Webber Architects

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Webber Architects
Suite 3, Level 1 426 Hunter Street NEWCASTLE NSW 2300 Australia

Webber Architects is a Newcastle based firm with over fifteen years experience in architecture, urban design and interior design. We are currently working on commercial and residential projects in Newcastle, the Central Coast and regional NSW. We believe that a building’s worth isn’t measured by a single group of people. We believe that it is collective experiences that give a building life and this underpins our commitment to quality urban design. We seamlessly merge architecture, urban design, interior design and master planning to create inspiring spaces that: capture our client’s vision, service the needs of the building inhabitants & become a positive influence on a wider community.

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Phone: 0249261078

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Merewether 4

Merewether, 2012

The client’s brief for this beach-front residence was clear: they wanted views maximised, bold architecture, impressive entertaining spaces and adequate room for a young family to grow into. The concept for the residence comprises two main forms: a subtle, sweeping curved form supported within a more rigid L-shaped masonry element. The broad curve has been planned to re-orientate the building to enhance views and protect it from the coastal environment. Spanning the northern facade, the curve creates a dramatic presence while functionally containing the living spaces, plunge pool terrace and master bedroom. All benefit from the ample natural light and breezes. The dining, kitchen and living areas face east and open onto a large deck to create a spectacular venue for entertaining. The black and white colour theme of the facade is continued internally, and a three storey bespoke spiral staircase provides an additional element of luxury while linking the three levels of the residence. The middle level consists of children’s bedrooms, play area and a formal living area/theatre while the lower level includes a four car garage and guest quarters. Almost every part of this residence enjoys ocean views, providing a constant coastal narrative to the clients’ daily lives.

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St James’ Primary School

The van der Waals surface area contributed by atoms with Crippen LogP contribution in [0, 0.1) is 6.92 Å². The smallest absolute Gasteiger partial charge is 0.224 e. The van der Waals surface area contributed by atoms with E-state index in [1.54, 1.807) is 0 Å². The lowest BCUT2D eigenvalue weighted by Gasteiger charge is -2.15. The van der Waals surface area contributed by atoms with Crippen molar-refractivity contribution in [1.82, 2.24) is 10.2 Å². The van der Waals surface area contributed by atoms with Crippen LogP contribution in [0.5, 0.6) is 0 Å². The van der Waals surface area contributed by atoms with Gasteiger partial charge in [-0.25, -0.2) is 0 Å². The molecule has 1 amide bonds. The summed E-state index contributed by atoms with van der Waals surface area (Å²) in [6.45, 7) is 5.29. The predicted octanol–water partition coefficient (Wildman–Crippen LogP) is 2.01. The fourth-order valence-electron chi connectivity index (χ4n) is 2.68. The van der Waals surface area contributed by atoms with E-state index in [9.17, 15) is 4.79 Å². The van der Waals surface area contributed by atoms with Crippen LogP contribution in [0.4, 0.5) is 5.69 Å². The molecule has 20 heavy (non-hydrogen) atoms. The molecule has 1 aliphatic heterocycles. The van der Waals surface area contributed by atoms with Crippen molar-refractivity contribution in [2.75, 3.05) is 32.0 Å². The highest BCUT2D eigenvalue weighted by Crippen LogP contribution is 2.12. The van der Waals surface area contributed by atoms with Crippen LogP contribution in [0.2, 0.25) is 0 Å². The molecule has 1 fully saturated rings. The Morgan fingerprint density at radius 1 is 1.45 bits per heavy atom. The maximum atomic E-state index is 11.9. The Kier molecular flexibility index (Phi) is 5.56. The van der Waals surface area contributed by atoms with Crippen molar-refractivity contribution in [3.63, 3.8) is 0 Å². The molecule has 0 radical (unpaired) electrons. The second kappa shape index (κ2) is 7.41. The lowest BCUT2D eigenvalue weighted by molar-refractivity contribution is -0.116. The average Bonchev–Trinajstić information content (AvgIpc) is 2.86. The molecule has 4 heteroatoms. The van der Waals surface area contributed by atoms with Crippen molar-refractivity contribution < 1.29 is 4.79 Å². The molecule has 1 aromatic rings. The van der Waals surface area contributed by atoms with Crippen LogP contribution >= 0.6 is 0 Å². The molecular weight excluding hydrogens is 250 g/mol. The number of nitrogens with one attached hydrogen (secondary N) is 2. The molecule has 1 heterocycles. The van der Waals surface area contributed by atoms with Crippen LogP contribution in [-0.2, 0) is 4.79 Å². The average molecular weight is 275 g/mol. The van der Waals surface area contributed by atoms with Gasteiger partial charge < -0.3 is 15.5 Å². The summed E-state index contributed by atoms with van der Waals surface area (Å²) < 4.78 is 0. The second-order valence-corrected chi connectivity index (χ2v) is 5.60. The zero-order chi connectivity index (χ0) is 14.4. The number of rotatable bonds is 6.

Muswellbrook, 2011

St. James Muswellbrook approached Webber Architects with a clear brief: to provide adaptable spaces and a defined entrance to the general public. The spaces included master planning of a new hall, conversion of an existing hall into offices, library refurbishment, bathroom facilities and various disabled access ramping. Webber Architects were involved from inception to completion and were able to provide architectural services without a separate project manager. This included brief preparation and liaison throughout the project with both school and local community representatives. Webber architect was successful in fulfilling client’s requirement, without exceeding the proposed budget. The final result is a quality space that is not only aesthetically pleasing but highly functional. The spaces have the flexibility to readapt and satisfy the needs of the inhabitants. The identifiable and inviting entrance of the new hall assists in establishing its presence on the Skellator Stock Route. This project has received an overwhelmingly positive response from the school and community.

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Ourimbah Library Extension

Ourimbah, 2012

Newcastle University’s Ourimbah Campus boasts notable examples of the Central Coast’s civic architecture, including the campus library, completed in 1996. However, subsequent development had diminished the library’s identification as the campus heart, while changing technology demanded more flexible learning areas. This project therefore involved defining a new entrance for the library, and the design of group learning spaces, IT hub and social areas within. The Library’s importance was reinstated via an entrance extension which introduces a double-height glazed space, allowing natural light to flood the building and creating an increased sense of scale and presence. It provides a vibrant transitional zone between the quadrangle and the original library. Care was taken to show respect for the earlier building, but nonetheless give the extension a subtle independence, via considered detailing. The use of timber as an external screening element references the site’s original use as a lumberyard, and protects the IT Hub from heat and glare while maintaining views beyond. Landscaping elements were introduced to help activate the edges of the quadrangle. New pathways have been created and existing pathways widened to create shared zones for circulation and recreation, as well as enhance the sense of arrival to this popular building.


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